Because many are, in record numbers, across various religious traditions. But Riley’s book is a glass-half-full look at the ways some religious communities are working hard to stem that tide.
The most successful, she says, will do several things for 20somethings:
- Provide stability during a period of transience (nobody moves around as much as these folks)
- Give them Actual Important Stuff to Do to make the religious community work, and
- Help them form spiritual habits to last a lifetime.
One chapter looks at Mormon singles wards as providing crucial help in all three of these areas. I followed up with Riley with questions about Mormon dating and marriage, leadership opportunities, and the pros and cons of the singles ward system. — JKR
RNS: How has the overall trend toward later marriage affected Mormons in their 20s and 30s?
Riley: It looks like the Mormon age of marriage is starting to creep up as well.
During the 1990s, the General Social Survey found an average age of Mormon first marriage of 21.6. In a survey I conducted in 2010 for my book on interfaith marriage, it was up to 23.
This age may not seem high yet, but if the Mormon population follows the trend of the rest of the American population (albeit at a slower pace), it could have a significant effect on rates of religious observance and retention across generational lines. In that survey I found also found the later the age of marriage the more likely people were to marry someone of a different religion.
RNS: You make the point that religions that don’t provide leadership opportunities to young adults are doomed. The success stories are religious traditions that are enlisting 20somethings into service. How does Mormonism fit in to that?
Riley: As we are living longer, healthier lives, some church members start to get a little territorial, staying in the same volunteer position for years or even decades. Young adults who show up often feel as if their presence is superfluous.
This is one of the things that really impressed me about Young Single Adult wards. The LDS church was willing to say to 20-somethings, “Even though your parents may treat you like children because you’re not married, not done with school, don’t have full-time employment, etc., we, the church, are going to treat you like grownups — putting you in charge of collecting tithes, religious education and a variety of other important functions.”
The church came to what I think is the correct conclusion — if you treat 20-somethings like adults, they will act like adults.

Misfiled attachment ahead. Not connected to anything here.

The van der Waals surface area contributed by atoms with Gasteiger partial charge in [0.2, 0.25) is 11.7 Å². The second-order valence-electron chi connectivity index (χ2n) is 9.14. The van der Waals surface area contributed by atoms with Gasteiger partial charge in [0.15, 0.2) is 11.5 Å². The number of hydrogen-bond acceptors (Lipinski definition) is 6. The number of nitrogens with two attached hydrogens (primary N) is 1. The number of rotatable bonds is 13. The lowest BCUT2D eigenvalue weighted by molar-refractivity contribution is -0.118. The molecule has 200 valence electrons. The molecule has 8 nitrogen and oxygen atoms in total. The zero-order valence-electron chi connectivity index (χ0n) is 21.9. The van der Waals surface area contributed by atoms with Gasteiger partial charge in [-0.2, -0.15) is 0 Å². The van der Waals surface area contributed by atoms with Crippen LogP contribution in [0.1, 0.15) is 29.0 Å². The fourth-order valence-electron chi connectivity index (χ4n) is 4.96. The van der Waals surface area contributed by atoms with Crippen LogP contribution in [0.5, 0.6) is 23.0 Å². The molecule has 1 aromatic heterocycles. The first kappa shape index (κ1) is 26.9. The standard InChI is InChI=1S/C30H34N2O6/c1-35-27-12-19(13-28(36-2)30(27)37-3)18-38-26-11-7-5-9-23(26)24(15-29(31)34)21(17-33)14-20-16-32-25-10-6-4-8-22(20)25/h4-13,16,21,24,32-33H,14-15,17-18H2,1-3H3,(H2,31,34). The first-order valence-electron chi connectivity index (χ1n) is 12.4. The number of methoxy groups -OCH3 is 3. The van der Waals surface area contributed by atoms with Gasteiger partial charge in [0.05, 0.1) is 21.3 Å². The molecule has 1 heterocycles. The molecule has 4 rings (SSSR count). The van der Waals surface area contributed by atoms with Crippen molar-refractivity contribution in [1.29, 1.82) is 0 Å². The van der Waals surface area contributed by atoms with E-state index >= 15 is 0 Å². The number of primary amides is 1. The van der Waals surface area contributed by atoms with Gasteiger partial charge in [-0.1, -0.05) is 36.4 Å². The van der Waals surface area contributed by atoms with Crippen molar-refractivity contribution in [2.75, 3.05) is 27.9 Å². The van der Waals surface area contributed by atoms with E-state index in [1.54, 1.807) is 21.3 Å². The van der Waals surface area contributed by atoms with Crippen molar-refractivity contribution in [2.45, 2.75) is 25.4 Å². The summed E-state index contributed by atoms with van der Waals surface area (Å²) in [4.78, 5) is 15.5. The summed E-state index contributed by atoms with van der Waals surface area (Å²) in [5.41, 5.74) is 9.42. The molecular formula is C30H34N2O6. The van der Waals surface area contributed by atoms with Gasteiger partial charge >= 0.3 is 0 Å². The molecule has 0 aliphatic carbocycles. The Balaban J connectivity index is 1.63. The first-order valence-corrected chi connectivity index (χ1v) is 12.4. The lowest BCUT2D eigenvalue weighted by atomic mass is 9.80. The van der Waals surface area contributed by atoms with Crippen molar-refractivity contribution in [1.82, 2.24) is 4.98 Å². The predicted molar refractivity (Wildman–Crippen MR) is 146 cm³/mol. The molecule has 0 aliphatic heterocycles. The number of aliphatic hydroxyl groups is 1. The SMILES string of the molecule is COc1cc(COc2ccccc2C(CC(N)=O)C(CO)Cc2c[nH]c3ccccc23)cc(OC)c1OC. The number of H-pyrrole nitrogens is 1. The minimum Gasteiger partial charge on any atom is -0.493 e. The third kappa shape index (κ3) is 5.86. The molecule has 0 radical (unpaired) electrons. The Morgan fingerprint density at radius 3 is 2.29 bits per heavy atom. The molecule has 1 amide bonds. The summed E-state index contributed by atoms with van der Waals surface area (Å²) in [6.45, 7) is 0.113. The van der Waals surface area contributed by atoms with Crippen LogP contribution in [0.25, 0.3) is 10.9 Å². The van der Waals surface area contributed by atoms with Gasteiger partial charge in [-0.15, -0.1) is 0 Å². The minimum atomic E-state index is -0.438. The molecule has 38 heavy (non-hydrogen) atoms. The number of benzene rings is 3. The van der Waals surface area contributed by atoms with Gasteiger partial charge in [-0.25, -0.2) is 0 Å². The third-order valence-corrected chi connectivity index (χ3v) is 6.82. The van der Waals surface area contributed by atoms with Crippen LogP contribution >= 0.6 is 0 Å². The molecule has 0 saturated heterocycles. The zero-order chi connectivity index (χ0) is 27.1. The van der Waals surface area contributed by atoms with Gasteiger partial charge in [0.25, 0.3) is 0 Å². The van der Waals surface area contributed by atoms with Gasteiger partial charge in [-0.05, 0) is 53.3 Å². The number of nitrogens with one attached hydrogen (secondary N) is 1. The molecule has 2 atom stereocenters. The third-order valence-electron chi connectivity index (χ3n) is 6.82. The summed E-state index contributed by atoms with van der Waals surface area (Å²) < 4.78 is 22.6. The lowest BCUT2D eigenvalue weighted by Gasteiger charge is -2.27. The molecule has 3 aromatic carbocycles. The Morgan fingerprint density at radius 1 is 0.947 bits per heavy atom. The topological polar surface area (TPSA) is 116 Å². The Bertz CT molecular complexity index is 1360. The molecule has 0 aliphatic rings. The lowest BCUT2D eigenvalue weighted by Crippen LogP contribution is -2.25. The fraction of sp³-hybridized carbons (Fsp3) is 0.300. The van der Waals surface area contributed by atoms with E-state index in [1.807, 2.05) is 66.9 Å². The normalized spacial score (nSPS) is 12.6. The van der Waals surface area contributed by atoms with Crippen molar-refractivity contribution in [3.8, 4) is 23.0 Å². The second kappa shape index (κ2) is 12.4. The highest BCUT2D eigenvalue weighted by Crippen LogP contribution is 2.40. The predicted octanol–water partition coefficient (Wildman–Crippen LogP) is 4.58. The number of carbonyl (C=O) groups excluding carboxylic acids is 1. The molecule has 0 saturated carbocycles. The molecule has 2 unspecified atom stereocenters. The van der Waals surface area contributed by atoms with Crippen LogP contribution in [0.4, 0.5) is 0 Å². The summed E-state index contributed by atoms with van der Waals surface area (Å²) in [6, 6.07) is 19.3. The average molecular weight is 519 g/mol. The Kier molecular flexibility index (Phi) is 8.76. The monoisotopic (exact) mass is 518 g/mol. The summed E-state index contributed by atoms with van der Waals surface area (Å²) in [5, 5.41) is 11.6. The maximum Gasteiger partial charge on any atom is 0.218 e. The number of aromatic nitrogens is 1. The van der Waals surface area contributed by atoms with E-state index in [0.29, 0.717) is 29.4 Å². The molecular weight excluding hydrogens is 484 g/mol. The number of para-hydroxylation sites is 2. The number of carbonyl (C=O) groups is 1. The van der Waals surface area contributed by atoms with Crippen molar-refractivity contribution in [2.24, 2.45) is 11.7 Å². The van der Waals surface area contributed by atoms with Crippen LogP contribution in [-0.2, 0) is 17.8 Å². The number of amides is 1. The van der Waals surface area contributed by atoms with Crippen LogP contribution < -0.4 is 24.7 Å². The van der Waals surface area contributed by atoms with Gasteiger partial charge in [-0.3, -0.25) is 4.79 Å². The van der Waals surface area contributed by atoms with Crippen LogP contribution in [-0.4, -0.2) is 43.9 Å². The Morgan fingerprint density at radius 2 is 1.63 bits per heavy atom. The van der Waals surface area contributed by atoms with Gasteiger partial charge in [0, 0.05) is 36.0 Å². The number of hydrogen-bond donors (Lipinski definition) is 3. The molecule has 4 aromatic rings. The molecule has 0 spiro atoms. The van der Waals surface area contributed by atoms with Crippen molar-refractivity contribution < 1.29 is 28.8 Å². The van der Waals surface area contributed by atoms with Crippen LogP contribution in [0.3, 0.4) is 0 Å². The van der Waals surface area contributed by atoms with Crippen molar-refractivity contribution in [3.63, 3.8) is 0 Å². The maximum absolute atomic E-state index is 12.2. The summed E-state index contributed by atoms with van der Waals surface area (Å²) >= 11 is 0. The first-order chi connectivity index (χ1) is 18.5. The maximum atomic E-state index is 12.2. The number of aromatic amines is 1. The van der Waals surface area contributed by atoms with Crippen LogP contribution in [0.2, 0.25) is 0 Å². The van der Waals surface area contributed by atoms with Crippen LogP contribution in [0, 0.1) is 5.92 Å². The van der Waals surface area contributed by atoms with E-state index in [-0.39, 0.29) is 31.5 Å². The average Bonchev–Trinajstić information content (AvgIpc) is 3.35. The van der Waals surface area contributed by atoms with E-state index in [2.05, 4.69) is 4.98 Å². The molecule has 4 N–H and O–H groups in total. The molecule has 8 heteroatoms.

RNS: Yes. On the other hand, you say that dedicated singles wards “can also encourage some of the self-centered tendencies to which young adults may already be prone.” Can you explain what you mean by that?
Riley: I think there is a lot to be said for the multigenerational church experience–you don’t want 20-somethings to get the impression that the world revolves around them or that the project of the church is to address only their concerns. (This has been one result of the college church experience that many young adults are getting with Campus Crusade, etc.)
And many young adults told me they do miss the experience of being around older people (to mentor them) and children too. I think the Mormon church avoids some of the problems that could come with a YSA arrangement because many of the young people are still living close to large extended families. So they get the multigenerational experience outside of church.
RNS: Some of your interviewees complained that young Mormons don’t know how to date, only “how to hang out.” What changes are occurring to the traditional concept of dating?
Riley: The bishop who made that observation explained, “It used to be in the old days that people would date in order to find out if there was somebody they liked enough to marry. Today, no one will date you unless they’re sure they want to marry you.”
I think the dating culture among Mormons is getting more similar to the one in the general culture. There’s a lot of hanging out and then people just pair off rather than a clearer “courtship” process.
RNS: You talk about the poignant transition when YSAs age out, Logan’s Run style, after age 30. What are the pros and cons of such a system?
Riley: I think the pros are that these young people are able to take more responsibility and that the services and messages of religious leaders can be more closely tailored to their needs.
I think the cons are that the ward itself has a very transitional feel. People are constantly moving in and out. Whether they age out or get married, it can feel very impermanent. Which is how a lot of 20-somethings feel already. Every time you force a young adult to make a transition, you risk losing him or her and so adding another step to this process can be risky.